As with many other mental health disorders, a history of drug abuse and addiction runs rampant among people who suffer from schizophrenia. Because of this, it makes sense that drug abuse could also be linked to this condition. In fact, some research suggests that a history of drug abuse could even trigger an episode of schizophrenia in some individuals. However, there is not enough research in this field to determine with certainty whether drug abuse is indeed a factor in the development of schizophrenia.
That said, it is definitely worth exploring. This article explores the possible link between drug abuse and schizophrenia in more detail, as well as ways to detect and prevent drug abuse in individuals who may be at risk of developing this condition.
What is Schizophrenia?
Schizophrenia is a disorder characterized by disturbances in thinking, feeling, and behavior. It’s characterized by delusions, hallucinations, disorganized thinking, and oftentimes, impaired senses such as smell and taste. People suffering from schizophrenia may have difficulty establishing and maintaining healthy relationships, have difficulty with occupational or academic functioning, and may experience mood disturbances.
It is a chronic, lifelong, neurological illness that affects about one percent of the population. A diagnosis of schizophrenia is based on the presence of two or more symptoms for a period of six months or longer. These symptoms must be present and not be attributable to other medical or mental health conditions. Symptoms that can occur in association with schizophrenia include symptoms of both a manic episode and a depressive episode, termed “mixed states.”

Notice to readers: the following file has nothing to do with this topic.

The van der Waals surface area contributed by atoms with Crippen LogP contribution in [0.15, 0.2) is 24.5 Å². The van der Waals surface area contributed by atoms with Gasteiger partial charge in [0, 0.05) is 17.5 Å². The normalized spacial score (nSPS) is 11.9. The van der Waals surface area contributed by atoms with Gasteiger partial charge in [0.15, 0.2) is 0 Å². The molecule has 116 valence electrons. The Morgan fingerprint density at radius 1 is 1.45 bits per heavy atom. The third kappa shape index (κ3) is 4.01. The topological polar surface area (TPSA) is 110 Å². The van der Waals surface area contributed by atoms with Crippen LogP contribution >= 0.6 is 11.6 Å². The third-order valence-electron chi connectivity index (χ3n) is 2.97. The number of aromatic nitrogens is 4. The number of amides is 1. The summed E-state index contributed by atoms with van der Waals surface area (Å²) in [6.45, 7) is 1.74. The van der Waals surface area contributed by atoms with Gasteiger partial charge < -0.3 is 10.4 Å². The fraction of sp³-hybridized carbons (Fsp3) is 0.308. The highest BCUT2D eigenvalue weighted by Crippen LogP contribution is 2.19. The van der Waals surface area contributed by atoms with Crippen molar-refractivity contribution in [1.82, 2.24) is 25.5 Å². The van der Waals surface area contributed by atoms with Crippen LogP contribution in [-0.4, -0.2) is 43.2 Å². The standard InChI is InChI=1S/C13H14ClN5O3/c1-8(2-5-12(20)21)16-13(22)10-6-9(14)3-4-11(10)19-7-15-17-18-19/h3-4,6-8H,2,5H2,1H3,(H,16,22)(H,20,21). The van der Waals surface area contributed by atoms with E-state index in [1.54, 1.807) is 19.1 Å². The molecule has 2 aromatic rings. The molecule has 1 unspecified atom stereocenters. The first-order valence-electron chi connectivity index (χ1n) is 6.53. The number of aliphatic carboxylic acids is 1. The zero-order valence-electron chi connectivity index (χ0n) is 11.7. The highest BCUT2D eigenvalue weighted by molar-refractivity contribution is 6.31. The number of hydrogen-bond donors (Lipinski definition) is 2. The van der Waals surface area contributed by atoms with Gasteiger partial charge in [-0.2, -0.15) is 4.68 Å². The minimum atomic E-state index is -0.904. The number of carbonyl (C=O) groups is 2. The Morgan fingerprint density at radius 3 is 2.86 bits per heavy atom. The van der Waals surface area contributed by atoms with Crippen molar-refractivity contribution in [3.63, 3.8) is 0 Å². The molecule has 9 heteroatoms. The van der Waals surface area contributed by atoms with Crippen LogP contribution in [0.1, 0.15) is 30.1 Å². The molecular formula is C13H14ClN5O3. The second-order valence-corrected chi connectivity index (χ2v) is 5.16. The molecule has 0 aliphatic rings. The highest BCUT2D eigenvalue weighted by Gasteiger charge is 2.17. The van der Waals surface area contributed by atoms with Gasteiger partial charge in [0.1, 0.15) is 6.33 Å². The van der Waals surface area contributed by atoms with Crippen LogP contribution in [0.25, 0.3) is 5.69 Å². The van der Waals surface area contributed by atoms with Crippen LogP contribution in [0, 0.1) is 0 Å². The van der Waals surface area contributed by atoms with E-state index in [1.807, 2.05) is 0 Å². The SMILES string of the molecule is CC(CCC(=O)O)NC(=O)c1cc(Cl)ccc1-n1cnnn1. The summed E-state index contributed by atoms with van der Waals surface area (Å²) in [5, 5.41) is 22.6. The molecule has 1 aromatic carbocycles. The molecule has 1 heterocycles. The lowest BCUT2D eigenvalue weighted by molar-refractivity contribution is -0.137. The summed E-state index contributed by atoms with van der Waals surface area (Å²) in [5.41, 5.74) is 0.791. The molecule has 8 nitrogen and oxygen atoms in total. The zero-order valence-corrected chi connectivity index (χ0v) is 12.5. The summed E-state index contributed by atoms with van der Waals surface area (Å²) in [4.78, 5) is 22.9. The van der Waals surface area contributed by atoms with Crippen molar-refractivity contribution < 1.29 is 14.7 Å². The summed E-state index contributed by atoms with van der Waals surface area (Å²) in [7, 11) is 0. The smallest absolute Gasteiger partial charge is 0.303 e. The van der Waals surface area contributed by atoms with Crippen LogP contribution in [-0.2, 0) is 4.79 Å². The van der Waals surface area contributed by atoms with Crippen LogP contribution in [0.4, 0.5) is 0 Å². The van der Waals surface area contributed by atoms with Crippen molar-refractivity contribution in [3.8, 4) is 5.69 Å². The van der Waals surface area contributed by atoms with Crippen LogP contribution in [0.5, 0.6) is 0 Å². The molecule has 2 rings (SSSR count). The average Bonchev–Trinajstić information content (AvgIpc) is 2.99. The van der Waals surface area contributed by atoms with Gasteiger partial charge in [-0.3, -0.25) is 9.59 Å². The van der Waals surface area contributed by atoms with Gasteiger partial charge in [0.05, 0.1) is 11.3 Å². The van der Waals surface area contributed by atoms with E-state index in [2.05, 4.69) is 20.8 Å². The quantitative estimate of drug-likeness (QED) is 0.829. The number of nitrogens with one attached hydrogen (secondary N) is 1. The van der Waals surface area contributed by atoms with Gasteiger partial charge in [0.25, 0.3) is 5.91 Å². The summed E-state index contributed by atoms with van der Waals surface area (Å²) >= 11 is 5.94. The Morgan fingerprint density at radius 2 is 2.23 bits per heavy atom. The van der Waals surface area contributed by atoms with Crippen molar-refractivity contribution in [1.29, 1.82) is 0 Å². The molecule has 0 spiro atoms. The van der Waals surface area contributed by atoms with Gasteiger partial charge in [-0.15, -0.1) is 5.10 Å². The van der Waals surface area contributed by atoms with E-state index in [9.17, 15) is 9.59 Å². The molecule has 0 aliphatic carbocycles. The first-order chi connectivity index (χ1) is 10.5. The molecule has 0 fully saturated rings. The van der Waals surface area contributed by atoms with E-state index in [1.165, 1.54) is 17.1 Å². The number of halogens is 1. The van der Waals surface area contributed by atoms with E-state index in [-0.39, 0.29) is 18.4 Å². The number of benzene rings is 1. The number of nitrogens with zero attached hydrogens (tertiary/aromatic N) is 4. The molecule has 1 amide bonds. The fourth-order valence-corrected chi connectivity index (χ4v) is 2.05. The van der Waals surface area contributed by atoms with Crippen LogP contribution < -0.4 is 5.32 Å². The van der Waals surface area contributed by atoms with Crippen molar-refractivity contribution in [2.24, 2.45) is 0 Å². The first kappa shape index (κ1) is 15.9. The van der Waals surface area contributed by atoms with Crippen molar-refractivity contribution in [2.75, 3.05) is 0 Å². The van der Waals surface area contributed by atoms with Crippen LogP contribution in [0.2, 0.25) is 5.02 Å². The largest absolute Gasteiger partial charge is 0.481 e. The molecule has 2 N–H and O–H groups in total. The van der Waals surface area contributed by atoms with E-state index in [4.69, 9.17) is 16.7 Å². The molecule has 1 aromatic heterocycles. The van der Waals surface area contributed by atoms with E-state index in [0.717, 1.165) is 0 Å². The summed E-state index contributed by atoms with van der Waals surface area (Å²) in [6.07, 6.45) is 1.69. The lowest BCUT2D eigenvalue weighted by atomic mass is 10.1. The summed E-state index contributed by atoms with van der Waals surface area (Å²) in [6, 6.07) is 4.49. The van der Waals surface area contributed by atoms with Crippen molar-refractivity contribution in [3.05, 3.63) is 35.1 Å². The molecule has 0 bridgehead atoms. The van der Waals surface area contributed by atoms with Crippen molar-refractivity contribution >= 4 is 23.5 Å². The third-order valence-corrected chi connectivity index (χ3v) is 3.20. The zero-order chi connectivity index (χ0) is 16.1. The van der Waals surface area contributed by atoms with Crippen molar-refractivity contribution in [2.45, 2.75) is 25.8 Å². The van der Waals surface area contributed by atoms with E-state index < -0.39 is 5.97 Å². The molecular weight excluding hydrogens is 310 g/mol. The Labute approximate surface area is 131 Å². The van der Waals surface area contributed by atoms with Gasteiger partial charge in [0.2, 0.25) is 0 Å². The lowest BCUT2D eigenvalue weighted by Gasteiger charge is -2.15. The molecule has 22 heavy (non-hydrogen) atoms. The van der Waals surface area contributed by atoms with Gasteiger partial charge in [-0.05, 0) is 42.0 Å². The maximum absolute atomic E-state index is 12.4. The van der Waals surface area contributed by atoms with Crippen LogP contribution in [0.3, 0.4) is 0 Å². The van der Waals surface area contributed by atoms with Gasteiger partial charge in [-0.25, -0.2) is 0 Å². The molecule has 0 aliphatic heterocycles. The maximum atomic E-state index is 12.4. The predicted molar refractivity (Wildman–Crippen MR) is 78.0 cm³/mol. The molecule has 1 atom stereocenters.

What is Drug Abuse?
Drug abuse is the frequent and excessive use of controlled substances, including prescription drugs, illicit drugs, and over-the-counter medications. In the United States alone, more than 60 million people report having abused a prescription drug at least once in their lifetime, and nearly 15 million do so annually. Drug abuse can be associated with many different health problems and conditions, including: cardiovascular disease, cognitive impairment, depression, hepatitis and other infectious diseases, and other mental health disorders, such as schizophrenia.
There are many different types of drugs, including prescription and illicit substances as well as over-the-counter medications. Some prescription drugs that can be abused include painkillers, sedatives, stimulants, tranquilizers, anti-convulsants, anti-psychotics, and anti-depressants. Many illicit drugs can be abused including marijuana, amphetamines, opioids, cocaine, and alcohol.